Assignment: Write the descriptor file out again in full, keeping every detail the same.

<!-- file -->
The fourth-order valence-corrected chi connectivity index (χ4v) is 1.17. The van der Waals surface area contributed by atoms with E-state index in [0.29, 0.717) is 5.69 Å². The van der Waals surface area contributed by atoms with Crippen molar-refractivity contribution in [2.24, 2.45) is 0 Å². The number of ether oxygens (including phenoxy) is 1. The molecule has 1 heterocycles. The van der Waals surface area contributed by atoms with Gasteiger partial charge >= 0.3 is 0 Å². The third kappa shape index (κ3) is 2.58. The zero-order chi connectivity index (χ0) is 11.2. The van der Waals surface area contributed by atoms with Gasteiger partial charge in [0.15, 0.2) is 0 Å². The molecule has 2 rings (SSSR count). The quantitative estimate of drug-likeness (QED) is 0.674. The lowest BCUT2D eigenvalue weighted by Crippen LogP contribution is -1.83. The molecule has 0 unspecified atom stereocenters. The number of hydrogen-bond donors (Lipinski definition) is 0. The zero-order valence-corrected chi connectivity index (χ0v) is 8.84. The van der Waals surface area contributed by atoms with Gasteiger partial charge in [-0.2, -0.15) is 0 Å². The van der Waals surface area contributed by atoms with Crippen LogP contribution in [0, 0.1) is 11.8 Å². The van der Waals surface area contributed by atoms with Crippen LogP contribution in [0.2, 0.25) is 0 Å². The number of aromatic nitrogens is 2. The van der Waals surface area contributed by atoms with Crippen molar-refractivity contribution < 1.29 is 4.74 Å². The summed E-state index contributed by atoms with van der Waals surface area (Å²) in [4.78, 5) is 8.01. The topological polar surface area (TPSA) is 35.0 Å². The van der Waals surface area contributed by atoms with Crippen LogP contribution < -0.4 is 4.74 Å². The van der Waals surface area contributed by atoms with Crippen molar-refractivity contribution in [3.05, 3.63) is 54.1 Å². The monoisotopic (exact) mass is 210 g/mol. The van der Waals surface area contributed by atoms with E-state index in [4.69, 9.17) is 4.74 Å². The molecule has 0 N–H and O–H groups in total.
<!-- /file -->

The fourth-order valence-corrected chi connectivity index (χ4v) is 1.17. The van der Waals surface area contributed by atoms with E-state index in [0.29, 0.717) is 5.69 Å². The van der Waals surface area contributed by atoms with Crippen molar-refractivity contribution in [2.24, 2.45) is 0 Å². The number of ether oxygens (including phenoxy) is 1. The molecule has 1 heterocycles. The van der Waals surface area contributed by atoms with Gasteiger partial charge >= 0.3 is 0 Å². The third kappa shape index (κ3) is 2.58. The zero-order chi connectivity index (χ0) is 11.2. The van der Waals surface area contributed by atoms with Gasteiger partial charge in [0.15, 0.2) is 0 Å². The molecule has 2 rings (SSSR count). The quantitative estimate of drug-likeness (QED) is 0.674. The lowest BCUT2D eigenvalue weighted by Crippen LogP contribution is -1.83. The molecule has 0 unspecified atom stereocenters. The number of hydrogen-bond donors (Lipinski definition) is 0. The zero-order valence-corrected chi connectivity index (χ0v) is 8.84. The van der Waals surface area contributed by atoms with Gasteiger partial charge in [-0.2, -0.15) is 0 Å². The van der Waals surface area contributed by atoms with Crippen LogP contribution in [0, 0.1) is 11.8 Å². The van der Waals surface area contributed by atoms with Crippen LogP contribution in [0.2, 0.25) is 0 Å². The number of aromatic nitrogens is 2. The van der Waals surface area contributed by atoms with Crippen molar-refractivity contribution < 1.29 is 4.74 Å². The summed E-state index contributed by atoms with van der Waals surface area (Å²) in [4.78, 5) is 8.01. The topological polar surface area (TPSA) is 35.0 Å². The van der Waals surface area contributed by atoms with Crippen LogP contribution < -0.4 is 4.74 Å². The van der Waals surface area contributed by atoms with Crippen molar-refractivity contribution in [3.05, 3.63) is 54.1 Å². The monoisotopic (exact) mass is 210 g/mol. The van der Waals surface area contributed by atoms with E-state index in [4.69, 9.17) is 4.74 Å². The molecule has 0 N–H and O–H groups in total.